Updated: November 12th, 2020
Have you ever seen the term “troll” or “trolling” used on social media? If you look at the comment section of any controversial topic, you’ll likely find it. Trolling is typically used to irritate communities, fans of celebrity targets, or people who hold specific beliefs or positions of power. The seemingly anonymous nature of internet commenting allows “trolls” to operate without fear of punishment. However, trolling is considered a form of cyberbullying and can have a severe impact on offline life.
Trolling is defined by the NSPCC as: the sending of menacing or upsetting messages on social networks, chat rooms, or online games.
In November 2021, schools across the UK were targeted by TikTok accounts in which pupils rate their teachers. The videos caused “real distress” to those targeted, with some teachers taking sick leave as a result. Some schools have even involved the police, as some of the content was abusive and could constitute as a crime.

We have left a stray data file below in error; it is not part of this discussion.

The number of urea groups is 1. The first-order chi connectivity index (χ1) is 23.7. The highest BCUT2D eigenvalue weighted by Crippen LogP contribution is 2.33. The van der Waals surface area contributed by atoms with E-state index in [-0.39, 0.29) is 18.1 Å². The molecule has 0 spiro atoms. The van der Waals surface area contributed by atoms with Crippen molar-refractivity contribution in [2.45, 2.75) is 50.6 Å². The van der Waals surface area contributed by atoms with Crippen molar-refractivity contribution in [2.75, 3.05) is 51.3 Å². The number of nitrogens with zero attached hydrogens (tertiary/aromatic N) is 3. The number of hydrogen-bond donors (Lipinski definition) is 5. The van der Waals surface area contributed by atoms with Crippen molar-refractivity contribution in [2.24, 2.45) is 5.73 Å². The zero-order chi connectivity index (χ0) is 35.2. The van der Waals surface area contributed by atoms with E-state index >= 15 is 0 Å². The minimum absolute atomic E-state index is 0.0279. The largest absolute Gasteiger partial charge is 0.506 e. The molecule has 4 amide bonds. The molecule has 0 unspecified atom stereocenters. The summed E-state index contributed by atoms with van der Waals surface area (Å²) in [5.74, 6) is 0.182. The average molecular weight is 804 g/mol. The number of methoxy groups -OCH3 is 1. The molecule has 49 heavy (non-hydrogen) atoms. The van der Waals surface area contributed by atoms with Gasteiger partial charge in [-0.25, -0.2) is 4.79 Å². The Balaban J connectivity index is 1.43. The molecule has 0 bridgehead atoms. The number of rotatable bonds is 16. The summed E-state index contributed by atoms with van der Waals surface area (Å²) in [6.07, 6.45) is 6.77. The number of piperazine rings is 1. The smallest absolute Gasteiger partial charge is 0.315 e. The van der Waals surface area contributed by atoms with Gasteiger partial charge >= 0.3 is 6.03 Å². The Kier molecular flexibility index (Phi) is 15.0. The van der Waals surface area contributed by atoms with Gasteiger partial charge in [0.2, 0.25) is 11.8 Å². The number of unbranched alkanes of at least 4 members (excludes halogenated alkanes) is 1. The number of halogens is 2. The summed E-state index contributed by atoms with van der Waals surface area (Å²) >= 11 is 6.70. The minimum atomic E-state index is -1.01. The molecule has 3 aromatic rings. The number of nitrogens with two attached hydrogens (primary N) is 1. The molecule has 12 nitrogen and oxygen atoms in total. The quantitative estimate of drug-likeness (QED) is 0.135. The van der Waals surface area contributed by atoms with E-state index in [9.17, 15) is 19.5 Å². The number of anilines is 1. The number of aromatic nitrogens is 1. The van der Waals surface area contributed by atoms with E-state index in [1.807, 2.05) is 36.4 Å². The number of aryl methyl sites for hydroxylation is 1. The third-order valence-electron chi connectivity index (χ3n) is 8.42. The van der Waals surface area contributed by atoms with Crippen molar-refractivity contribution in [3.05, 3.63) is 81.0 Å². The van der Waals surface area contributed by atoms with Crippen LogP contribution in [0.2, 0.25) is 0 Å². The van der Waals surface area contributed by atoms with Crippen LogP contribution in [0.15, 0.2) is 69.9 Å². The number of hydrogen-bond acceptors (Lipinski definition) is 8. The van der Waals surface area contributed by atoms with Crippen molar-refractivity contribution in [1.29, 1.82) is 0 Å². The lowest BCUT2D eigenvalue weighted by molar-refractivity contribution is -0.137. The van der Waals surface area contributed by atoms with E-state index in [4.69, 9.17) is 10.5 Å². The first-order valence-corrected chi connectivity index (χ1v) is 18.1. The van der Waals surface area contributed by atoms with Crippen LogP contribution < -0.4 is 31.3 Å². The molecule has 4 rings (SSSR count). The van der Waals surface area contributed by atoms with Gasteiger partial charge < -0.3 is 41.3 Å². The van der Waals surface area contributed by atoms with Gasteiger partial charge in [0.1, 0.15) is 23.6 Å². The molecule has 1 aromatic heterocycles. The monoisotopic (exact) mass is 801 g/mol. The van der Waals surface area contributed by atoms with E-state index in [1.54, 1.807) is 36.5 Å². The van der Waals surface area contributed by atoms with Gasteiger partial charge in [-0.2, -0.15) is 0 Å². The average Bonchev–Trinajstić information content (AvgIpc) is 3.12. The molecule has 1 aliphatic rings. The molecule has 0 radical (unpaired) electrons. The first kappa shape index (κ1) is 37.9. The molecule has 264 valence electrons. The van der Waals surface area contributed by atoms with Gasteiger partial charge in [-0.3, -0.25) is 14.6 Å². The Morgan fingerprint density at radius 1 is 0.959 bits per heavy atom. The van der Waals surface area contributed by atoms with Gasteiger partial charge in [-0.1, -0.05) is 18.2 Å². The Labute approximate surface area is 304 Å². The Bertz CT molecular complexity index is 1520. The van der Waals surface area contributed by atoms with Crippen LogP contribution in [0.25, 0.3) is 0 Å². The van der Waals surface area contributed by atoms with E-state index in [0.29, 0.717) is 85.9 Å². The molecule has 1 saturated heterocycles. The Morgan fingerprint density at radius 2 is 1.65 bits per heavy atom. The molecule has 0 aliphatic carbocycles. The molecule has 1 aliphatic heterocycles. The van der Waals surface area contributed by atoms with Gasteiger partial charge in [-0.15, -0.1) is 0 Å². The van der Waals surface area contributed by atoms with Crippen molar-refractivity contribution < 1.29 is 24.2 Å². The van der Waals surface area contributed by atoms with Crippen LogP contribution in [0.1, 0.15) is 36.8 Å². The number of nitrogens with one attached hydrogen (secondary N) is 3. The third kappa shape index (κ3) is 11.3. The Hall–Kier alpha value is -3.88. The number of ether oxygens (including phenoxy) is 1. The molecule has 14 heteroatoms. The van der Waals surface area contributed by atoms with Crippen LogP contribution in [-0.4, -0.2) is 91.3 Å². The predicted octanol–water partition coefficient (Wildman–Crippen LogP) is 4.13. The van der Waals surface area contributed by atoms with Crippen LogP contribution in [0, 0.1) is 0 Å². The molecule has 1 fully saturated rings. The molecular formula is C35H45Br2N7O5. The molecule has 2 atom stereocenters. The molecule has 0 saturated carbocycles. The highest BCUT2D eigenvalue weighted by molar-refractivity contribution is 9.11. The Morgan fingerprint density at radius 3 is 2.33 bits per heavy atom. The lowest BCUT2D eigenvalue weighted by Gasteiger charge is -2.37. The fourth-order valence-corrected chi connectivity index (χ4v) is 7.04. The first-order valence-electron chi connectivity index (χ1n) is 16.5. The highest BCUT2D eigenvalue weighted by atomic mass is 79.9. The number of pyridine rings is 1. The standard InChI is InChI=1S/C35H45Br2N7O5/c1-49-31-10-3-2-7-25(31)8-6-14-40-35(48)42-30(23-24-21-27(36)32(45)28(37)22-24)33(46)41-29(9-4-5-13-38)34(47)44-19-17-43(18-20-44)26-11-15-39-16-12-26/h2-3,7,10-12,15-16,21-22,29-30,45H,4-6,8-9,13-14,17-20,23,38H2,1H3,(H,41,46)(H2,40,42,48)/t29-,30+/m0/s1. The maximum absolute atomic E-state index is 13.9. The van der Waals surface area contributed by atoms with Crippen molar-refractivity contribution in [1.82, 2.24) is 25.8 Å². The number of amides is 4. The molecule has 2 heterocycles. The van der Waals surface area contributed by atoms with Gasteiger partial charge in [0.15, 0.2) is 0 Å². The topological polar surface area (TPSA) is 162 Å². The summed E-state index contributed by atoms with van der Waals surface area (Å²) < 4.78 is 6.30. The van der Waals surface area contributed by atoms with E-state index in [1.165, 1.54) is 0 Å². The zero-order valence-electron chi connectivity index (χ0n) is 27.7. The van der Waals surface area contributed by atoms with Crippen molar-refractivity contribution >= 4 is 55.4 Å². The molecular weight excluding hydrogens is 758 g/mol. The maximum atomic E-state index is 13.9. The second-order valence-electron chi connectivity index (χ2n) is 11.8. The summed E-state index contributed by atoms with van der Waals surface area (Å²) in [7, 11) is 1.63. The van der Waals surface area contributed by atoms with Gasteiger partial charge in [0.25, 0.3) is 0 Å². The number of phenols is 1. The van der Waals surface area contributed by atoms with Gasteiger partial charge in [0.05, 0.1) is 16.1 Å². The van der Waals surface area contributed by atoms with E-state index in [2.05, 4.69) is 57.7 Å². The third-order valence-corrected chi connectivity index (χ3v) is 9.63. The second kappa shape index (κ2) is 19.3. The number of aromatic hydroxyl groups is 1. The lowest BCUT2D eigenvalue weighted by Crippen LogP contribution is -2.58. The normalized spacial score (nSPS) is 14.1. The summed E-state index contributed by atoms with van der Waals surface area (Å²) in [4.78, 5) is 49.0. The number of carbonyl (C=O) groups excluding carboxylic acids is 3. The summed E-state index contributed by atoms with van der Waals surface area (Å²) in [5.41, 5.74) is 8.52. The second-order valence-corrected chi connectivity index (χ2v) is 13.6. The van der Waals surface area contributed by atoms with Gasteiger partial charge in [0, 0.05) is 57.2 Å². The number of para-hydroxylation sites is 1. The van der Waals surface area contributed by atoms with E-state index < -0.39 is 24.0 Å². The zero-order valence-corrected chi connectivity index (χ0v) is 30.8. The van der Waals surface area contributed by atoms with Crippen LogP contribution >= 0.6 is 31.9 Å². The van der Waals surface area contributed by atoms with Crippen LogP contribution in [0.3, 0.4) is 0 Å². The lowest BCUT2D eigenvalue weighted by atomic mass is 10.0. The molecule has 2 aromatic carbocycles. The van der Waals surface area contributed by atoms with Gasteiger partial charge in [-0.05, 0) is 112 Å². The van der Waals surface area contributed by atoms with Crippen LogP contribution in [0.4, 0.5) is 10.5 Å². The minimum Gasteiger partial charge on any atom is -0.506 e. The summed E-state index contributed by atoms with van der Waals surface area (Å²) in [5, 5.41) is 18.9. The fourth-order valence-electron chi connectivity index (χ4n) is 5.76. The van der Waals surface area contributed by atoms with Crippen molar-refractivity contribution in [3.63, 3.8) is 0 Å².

Our brief on this incident can be found here.
The Effects of Trolling on Children and Young People
Research conducted in 2018 for the Department for Digital, Culture, Media and Sport (DCMS) found the following impacts of trolling:
If a child or young person in your care is the victim of trolling:
If a child or young person in your care is trolling someone:
Trolling and cyberbullying remain a persistent problem in the online world. Remember to take active steps to educate yourself so that you can better protect the children and young people in your care.
For a useful tool to help children and young people navigate their emotional journeys, teach them to use our Emotions Journal.